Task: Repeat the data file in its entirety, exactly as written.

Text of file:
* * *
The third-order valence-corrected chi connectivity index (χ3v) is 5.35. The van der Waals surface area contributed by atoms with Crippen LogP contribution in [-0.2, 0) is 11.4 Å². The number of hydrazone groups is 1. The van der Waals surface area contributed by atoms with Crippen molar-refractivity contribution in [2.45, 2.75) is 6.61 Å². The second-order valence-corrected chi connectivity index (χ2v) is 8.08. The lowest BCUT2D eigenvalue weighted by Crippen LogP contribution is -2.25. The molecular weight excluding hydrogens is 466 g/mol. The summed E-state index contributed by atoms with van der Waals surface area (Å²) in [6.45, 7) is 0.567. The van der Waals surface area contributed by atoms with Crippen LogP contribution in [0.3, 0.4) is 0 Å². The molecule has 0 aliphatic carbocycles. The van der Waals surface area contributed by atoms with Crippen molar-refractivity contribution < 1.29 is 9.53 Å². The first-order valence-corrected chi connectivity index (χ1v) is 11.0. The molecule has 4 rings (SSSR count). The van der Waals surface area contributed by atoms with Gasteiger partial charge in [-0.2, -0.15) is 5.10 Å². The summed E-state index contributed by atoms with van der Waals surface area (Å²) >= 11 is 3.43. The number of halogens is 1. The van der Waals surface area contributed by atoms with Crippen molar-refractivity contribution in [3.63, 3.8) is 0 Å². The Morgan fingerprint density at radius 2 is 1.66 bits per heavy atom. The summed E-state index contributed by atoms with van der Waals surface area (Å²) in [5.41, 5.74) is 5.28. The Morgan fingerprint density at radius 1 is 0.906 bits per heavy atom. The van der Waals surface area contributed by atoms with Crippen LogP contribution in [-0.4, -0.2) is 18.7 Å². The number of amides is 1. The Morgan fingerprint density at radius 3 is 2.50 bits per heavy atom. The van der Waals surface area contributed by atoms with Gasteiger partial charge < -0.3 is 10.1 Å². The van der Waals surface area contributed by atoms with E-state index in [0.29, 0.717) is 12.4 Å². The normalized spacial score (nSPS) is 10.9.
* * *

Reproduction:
The third-order valence-corrected chi connectivity index (χ3v) is 5.35. The van der Waals surface area contributed by atoms with Crippen LogP contribution in [-0.2, 0) is 11.4 Å². The number of hydrazone groups is 1. The van der Waals surface area contributed by atoms with Crippen molar-refractivity contribution in [2.45, 2.75) is 6.61 Å². The second-order valence-corrected chi connectivity index (χ2v) is 8.08. The lowest BCUT2D eigenvalue weighted by Crippen LogP contribution is -2.25. The molecular weight excluding hydrogens is 466 g/mol. The summed E-state index contributed by atoms with van der Waals surface area (Å²) in [6.45, 7) is 0.567. The van der Waals surface area contributed by atoms with Crippen LogP contribution in [0.3, 0.4) is 0 Å². The molecule has 0 aliphatic carbocycles. The van der Waals surface area contributed by atoms with Crippen molar-refractivity contribution < 1.29 is 9.53 Å². The first-order valence-corrected chi connectivity index (χ1v) is 11.0. The molecule has 4 rings (SSSR count). The van der Waals surface area contributed by atoms with Gasteiger partial charge in [-0.2, -0.15) is 5.10 Å². The summed E-state index contributed by atoms with van der Waals surface area (Å²) >= 11 is 3.43. The number of halogens is 1. The van der Waals surface area contributed by atoms with Crippen molar-refractivity contribution in [3.63, 3.8) is 0 Å². The Morgan fingerprint density at radius 2 is 1.66 bits per heavy atom. The summed E-state index contributed by atoms with van der Waals surface area (Å²) in [5.41, 5.74) is 5.28. The Morgan fingerprint density at radius 1 is 0.906 bits per heavy atom. The van der Waals surface area contributed by atoms with Crippen LogP contribution in [-0.4, -0.2) is 18.7 Å². The number of amides is 1. The Morgan fingerprint density at radius 3 is 2.50 bits per heavy atom. The van der Waals surface area contributed by atoms with Gasteiger partial charge < -0.3 is 10.1 Å². The van der Waals surface area contributed by atoms with E-state index in [0.29, 0.717) is 12.4 Å². The normalized spacial score (nSPS) is 10.9.